In our last blog, we addressed single-stream (also known as single-sort) recycling and why the trend is declining across the country. As you read that, you might have been wondering – what are the other options for recycling methods? Businesses of all kinds generate quite a bit of waste and are concerned with ensuring that they are being environmentally friendly in their waste removal. It’s understandable, then, that curiosity about recycling methods arises.
In addition to single-stream recycling, dual-stream and multi-stream are also methods used for collecting and sorting recyclables in preparation for reuse. Let’s take a look at the difference between the three methods, and the pros and cons of each.
Though popular for many years, single-stream is waning in popularity due in part to China’s recently implemented restrictions on accepting items for recycling. Because single-stream means that all recyclable items, regardless of material, are together in one container, the opportunity for contamination is very high. For example, non-recyclable items are more likely to be placed in a recyclables container if someone doesn’t have to pay as much attention to sorting materials at all. However, single-stream machines aren’t perfect – glass can get crushed and caught in cardboard, pieces of metal might slip through and end up sorted with paper, and so on.
While certainly convenient and a great way to encourage recycling, single-stream is expensive – especially with China’s new restrictions – and more waste removal services are moving away from providing the option for recycling.
Dual-stream recycling is exactly what it sounds like – two different categories for recyclables. Instead of throwing everything into one container, as with single-stream, people can split up recyclables by general category. Paper and cardboard products go into one bin while metals, glasses, and plastics in another. This is a convenient solution for a business – think restaurant or bar, especially, but even an office where people are regularly consuming soda from cans or bottles as well as going through paper at a large pace. You’ve probably seen it in action – one waste basket for cans and bottles, and another for paper goods.
Dual stream helps prevent against contamination of glass or other materials within paper and cardboard recycling, but it is less convenient for the person recycling as it does require at least two bins and a level of sorting, albeit a simplified version.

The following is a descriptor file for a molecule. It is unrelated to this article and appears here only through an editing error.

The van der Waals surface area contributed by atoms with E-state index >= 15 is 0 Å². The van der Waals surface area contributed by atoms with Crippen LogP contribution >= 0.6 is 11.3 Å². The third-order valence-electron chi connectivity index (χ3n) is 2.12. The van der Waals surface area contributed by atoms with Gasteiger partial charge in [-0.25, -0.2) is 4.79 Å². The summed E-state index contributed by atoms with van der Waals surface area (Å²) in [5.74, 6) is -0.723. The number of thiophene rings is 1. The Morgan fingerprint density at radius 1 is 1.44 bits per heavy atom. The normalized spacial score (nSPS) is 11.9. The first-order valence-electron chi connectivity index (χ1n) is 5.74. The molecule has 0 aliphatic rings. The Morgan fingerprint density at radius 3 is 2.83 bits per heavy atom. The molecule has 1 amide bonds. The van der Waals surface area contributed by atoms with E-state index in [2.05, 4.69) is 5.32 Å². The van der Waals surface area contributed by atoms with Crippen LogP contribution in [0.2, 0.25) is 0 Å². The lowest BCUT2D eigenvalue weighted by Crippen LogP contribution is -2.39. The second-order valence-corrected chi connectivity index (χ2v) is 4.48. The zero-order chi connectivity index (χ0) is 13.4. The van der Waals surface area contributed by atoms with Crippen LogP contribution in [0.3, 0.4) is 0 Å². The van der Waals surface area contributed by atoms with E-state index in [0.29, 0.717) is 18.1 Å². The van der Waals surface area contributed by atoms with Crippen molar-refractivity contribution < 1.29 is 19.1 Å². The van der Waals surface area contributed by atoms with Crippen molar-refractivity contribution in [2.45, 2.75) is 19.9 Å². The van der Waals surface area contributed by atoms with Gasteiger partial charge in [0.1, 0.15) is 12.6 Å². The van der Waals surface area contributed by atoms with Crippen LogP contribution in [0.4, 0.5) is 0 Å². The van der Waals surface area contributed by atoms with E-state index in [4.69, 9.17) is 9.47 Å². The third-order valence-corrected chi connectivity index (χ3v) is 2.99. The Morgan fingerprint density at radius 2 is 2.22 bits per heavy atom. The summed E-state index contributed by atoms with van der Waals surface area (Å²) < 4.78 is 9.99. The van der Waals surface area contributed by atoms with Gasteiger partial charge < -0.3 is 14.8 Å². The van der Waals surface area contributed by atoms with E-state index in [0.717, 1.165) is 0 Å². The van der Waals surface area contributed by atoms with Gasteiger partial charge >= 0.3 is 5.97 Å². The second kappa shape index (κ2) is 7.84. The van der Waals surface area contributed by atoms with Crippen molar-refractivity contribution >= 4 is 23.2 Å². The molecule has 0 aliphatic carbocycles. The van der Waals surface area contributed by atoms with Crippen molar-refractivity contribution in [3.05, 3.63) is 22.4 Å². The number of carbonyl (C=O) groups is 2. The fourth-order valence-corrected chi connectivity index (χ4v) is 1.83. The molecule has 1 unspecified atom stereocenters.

Multi-stream recycling, as you might have guessed, requires a more extensive level of sorting from the consumer. Paper, glass, cans, plastics…all have to go into their own separate container. At a business or at a home, this can be time-consuming and take up space given that each product requires its own bin.
This method is more work on the recycler’s end, but on our end – the waste management and processing side of things – it means less contamination.
That said, though, there is of course plenty of potential for human error. We all throw things into the wrong bin – plastics into a bin meant for metals, or a plastic bottle into the trash by accident or vice versa.
Plus, multi-stream recycling requires a lot more collection equipment and a bigger time commitment during collection on our end. Instead of having one or two compartments on a truck to toss in and separate materials, we need compartments for each individual type of material.
Because of the time commitment and expense on both ends of the recycling process, for the consumers and waste management entities, it’s easy to see why multi-stream recycling fell out of fashion and single-stream started to emerge as a new trend.
With single-stream becoming less popular, municipalities, companies, and waste management entities are exploring all options to find a balance between doing what is best to promote and implement the important practice of recycling, while doing it efficiently and doing it well.
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